Top barrister, David Wolfe KC tells a story of having joined the Board of a public body which needed to take account of a consultation relevant to a decision they were about to take. When he asked to see the data, he was told by the supporting officials that they (ie the officials) had seen the consultation output and that they were satisfied it told them nothing new. So, there was no need for the actual decision-makers to trouble themselves.


In the higher echelons of Government, of course it has been customary for Ministers to receive fairly concise summaries from civil servants but even these have now been challenged in the Courts. When the Mayor of London tried to close the public counter at Wimbledon Police Station, his action was declared unlawful simply because data analysts had failed to spot a single but politically important consultee submission, and thus prevented the decision-maker from being able to take it into account.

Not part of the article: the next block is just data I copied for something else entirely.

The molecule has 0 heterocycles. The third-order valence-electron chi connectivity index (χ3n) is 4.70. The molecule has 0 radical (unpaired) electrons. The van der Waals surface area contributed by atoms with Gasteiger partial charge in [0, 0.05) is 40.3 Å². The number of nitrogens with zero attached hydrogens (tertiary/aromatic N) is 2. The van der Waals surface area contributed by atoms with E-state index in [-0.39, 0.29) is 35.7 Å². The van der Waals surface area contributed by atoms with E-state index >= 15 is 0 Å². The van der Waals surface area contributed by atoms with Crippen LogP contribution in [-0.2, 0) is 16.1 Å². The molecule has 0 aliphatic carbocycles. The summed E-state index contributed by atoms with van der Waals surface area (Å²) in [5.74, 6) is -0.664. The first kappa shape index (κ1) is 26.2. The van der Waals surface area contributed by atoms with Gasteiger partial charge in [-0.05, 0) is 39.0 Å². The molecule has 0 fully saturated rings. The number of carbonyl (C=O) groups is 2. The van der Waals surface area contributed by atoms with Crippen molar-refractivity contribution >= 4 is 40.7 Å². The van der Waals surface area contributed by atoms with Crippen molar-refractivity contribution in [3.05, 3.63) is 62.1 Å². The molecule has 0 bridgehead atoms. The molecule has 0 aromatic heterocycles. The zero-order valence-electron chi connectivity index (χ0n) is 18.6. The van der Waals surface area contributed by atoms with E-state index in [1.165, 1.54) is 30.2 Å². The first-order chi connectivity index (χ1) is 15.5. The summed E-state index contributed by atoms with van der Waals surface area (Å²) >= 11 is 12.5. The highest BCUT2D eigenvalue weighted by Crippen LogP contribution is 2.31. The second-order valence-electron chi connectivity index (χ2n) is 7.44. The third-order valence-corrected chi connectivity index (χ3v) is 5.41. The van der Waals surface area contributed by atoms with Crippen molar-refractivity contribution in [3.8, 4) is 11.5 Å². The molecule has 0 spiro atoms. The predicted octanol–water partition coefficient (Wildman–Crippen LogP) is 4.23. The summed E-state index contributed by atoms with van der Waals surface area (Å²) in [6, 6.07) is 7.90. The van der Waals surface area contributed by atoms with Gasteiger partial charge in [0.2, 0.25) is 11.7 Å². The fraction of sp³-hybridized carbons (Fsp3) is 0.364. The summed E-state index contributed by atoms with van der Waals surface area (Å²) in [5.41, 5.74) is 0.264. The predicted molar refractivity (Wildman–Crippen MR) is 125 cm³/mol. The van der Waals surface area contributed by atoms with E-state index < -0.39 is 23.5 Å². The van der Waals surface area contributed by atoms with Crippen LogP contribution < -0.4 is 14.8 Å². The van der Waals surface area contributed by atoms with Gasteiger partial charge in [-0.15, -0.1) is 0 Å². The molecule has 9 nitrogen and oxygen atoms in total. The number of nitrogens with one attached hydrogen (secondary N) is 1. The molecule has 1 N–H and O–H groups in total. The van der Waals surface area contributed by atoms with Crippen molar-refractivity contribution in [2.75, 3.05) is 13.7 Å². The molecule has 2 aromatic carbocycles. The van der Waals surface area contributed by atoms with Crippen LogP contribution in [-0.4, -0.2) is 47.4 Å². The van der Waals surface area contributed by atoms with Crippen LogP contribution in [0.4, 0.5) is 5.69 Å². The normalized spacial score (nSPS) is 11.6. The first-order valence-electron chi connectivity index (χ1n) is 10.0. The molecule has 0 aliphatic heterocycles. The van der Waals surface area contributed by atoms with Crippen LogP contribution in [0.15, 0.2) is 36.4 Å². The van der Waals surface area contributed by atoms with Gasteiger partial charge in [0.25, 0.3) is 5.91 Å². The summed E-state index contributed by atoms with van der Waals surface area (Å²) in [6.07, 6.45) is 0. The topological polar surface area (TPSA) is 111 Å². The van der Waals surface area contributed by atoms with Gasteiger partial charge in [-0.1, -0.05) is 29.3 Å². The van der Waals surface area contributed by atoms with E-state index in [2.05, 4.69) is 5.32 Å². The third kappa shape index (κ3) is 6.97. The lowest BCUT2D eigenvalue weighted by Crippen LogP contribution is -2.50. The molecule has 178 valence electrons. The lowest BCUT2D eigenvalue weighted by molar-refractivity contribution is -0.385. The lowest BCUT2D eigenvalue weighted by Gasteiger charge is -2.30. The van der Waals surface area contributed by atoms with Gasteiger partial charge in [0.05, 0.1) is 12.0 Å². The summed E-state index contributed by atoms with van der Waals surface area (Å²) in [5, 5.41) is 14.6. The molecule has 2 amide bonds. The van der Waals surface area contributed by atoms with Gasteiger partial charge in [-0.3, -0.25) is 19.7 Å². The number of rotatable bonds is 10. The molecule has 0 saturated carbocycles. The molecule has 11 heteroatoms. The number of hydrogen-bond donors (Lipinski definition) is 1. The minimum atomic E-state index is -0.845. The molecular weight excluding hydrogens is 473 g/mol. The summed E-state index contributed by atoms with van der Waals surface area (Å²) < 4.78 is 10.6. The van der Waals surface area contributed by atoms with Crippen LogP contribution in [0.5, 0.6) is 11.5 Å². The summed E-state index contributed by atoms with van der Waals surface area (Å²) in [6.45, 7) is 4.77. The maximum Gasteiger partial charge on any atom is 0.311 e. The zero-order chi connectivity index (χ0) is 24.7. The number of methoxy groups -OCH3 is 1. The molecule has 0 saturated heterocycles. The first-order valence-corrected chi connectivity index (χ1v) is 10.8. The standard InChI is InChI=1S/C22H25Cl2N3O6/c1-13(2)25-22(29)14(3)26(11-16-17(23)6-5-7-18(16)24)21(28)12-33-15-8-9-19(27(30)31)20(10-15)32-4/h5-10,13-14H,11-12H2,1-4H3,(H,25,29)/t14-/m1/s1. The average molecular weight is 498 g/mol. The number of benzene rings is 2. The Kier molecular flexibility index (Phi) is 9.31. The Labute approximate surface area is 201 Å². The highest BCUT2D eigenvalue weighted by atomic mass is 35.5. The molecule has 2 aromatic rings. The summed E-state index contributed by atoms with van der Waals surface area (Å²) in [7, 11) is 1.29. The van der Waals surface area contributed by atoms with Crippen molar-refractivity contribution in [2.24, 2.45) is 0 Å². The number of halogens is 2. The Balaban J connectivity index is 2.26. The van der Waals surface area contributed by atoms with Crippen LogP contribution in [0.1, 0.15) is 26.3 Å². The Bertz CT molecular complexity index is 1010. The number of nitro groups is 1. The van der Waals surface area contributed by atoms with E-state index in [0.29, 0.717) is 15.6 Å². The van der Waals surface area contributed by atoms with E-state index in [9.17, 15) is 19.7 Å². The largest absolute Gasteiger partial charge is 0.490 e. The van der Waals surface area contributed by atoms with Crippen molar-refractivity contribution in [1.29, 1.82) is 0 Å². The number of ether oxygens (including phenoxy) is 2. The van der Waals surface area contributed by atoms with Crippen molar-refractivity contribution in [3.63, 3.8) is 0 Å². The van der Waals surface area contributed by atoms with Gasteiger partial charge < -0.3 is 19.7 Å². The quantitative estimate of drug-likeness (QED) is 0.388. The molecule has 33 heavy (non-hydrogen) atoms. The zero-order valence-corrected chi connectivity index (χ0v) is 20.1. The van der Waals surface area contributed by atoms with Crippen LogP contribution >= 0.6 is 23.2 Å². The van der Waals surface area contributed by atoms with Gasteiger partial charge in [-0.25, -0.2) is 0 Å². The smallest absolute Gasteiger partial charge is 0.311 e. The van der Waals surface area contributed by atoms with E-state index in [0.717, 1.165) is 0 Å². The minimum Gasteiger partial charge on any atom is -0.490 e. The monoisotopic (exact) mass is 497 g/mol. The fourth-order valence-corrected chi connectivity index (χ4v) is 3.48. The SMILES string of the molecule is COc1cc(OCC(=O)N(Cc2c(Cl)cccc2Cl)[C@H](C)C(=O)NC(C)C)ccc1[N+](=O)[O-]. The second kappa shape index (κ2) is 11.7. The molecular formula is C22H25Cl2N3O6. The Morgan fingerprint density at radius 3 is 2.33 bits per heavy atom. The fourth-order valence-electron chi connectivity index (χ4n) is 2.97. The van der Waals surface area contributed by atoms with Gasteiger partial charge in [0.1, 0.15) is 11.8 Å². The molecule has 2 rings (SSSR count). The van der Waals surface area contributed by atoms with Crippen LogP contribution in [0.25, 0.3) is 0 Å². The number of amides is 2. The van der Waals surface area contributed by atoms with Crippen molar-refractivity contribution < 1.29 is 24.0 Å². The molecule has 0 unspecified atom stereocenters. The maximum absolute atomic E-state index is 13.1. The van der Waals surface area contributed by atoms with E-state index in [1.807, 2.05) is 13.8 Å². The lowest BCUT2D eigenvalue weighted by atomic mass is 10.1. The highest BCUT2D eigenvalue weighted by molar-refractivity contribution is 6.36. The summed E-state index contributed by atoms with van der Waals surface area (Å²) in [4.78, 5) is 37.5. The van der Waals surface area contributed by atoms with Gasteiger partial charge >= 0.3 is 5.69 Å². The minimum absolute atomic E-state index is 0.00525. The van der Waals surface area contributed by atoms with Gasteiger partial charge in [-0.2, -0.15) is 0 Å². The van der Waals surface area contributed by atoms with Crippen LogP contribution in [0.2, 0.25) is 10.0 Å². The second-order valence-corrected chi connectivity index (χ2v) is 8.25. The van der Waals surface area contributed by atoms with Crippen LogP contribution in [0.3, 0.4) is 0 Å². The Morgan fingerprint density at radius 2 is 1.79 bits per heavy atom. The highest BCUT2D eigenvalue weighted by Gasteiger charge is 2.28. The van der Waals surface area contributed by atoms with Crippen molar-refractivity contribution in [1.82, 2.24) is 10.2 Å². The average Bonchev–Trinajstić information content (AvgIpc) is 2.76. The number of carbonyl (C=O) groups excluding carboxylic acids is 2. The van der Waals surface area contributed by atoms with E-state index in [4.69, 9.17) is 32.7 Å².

In reality, it should not need developments in the law for consultor bodies to work out the futility of spending money, taking time, and risking their reputations if they cannot be seen to be taking its output seriously. We still have gung-ho Managers who think they can sidestep this part of the process, but increased awareness of best practice and the growing professionalism of public service Comms teams seem to have restrained such tendencies. Whether sufficient weight is given to consultation output may be a different question, but that is itself often the product of what other inputs there may be to the process. As the world’s interdependencies multiply, and timescales foreshorten – as they did over many issues relating to the pandemic lockdown, life gets tougher for policy-makers.


At least today, they are more likely to look at the consultation output.




Consultation has remained a resilient process because, slowly if imperfectly, the most telling criticisms have been addressed. They are still absolutely valid for some consultations, for some organisations, and probably for some issues where transparency and open decision-making is not as culturally embedded. There is also probably a long-term trend towards training and best practice eliminating the more egregious malpractices. The mechanics of a consultation are, in short, more likely to be reasonably satisfactory, but the more difficult issues of The Politics of Consultation still persist.


Rhion H Jones LL,B

Elizabeth Gammell

July 2023